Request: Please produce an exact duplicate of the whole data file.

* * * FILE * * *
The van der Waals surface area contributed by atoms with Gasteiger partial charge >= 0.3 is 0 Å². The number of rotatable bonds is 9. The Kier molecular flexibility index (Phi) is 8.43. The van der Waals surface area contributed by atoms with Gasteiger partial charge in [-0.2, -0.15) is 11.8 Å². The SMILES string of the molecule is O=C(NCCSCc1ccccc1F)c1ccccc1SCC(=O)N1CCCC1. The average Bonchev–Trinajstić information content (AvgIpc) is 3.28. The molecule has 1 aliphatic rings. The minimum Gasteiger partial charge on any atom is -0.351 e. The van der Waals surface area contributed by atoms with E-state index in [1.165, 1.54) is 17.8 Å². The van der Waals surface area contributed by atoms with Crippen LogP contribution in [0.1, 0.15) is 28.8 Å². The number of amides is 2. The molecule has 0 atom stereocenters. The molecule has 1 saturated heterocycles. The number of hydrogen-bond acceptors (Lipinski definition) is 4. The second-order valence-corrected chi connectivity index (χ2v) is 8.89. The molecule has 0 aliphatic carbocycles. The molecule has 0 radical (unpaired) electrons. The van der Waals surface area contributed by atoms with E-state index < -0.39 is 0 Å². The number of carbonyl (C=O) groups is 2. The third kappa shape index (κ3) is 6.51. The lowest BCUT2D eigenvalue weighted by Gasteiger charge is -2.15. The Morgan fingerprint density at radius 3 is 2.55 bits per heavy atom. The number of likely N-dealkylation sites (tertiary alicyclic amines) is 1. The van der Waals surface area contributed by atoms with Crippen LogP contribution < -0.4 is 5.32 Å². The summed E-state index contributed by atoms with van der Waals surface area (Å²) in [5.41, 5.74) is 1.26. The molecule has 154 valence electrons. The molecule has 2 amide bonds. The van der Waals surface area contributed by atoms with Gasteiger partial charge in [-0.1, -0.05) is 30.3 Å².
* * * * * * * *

The van der Waals surface area contributed by atoms with Gasteiger partial charge >= 0.3 is 0 Å². The number of rotatable bonds is 9. The Kier molecular flexibility index (Phi) is 8.43. The van der Waals surface area contributed by atoms with Gasteiger partial charge in [-0.2, -0.15) is 11.8 Å². The SMILES string of the molecule is O=C(NCCSCc1ccccc1F)c1ccccc1SCC(=O)N1CCCC1. The average Bonchev–Trinajstić information content (AvgIpc) is 3.28. The molecule has 1 aliphatic rings. The minimum Gasteiger partial charge on any atom is -0.351 e. The van der Waals surface area contributed by atoms with E-state index in [1.165, 1.54) is 17.8 Å². The van der Waals surface area contributed by atoms with Crippen LogP contribution in [0.1, 0.15) is 28.8 Å². The number of amides is 2. The molecule has 0 atom stereocenters. The molecule has 1 saturated heterocycles. The number of hydrogen-bond acceptors (Lipinski definition) is 4. The second-order valence-corrected chi connectivity index (χ2v) is 8.89. The molecule has 0 aliphatic carbocycles. The molecule has 0 radical (unpaired) electrons. The van der Waals surface area contributed by atoms with E-state index < -0.39 is 0 Å². The number of carbonyl (C=O) groups is 2. The third kappa shape index (κ3) is 6.51. The lowest BCUT2D eigenvalue weighted by Gasteiger charge is -2.15. The Morgan fingerprint density at radius 3 is 2.55 bits per heavy atom. The number of likely N-dealkylation sites (tertiary alicyclic amines) is 1. The van der Waals surface area contributed by atoms with Crippen LogP contribution < -0.4 is 5.32 Å². The summed E-state index contributed by atoms with van der Waals surface area (Å²) in [5.41, 5.74) is 1.26. The molecule has 154 valence electrons. The molecule has 2 amide bonds. The van der Waals surface area contributed by atoms with Gasteiger partial charge in [-0.1, -0.05) is 30.3 Å².